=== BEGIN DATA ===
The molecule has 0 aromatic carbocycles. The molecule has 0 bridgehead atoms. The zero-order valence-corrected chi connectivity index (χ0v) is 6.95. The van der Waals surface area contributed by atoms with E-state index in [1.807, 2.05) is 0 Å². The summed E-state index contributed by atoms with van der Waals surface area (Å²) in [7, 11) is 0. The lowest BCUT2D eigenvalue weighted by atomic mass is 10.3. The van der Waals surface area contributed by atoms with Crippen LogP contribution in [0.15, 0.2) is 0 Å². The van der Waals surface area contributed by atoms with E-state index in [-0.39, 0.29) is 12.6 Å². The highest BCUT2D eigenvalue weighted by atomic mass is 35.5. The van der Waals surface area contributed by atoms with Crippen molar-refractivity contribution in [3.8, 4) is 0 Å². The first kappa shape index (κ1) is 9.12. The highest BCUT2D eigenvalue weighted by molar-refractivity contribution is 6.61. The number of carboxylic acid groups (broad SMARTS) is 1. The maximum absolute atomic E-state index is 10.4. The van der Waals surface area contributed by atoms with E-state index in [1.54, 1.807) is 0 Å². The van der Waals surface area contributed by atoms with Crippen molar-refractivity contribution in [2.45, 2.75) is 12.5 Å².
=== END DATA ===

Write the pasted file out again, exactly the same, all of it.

The molecule has 0 aromatic carbocycles. The molecule has 0 bridgehead atoms. The zero-order valence-corrected chi connectivity index (χ0v) is 6.95. The van der Waals surface area contributed by atoms with E-state index in [1.807, 2.05) is 0 Å². The summed E-state index contributed by atoms with van der Waals surface area (Å²) in [7, 11) is 0. The lowest BCUT2D eigenvalue weighted by atomic mass is 10.3. The van der Waals surface area contributed by atoms with Crippen LogP contribution in [0.15, 0.2) is 0 Å². The van der Waals surface area contributed by atoms with E-state index in [-0.39, 0.29) is 12.6 Å². The highest BCUT2D eigenvalue weighted by atomic mass is 35.5. The van der Waals surface area contributed by atoms with Crippen molar-refractivity contribution in [3.8, 4) is 0 Å². The first kappa shape index (κ1) is 9.12. The highest BCUT2D eigenvalue weighted by molar-refractivity contribution is 6.61. The number of carboxylic acid groups (broad SMARTS) is 1. The maximum absolute atomic E-state index is 10.4. The van der Waals surface area contributed by atoms with E-state index in [1.54, 1.807) is 0 Å². The van der Waals surface area contributed by atoms with Crippen molar-refractivity contribution in [2.45, 2.75) is 12.5 Å².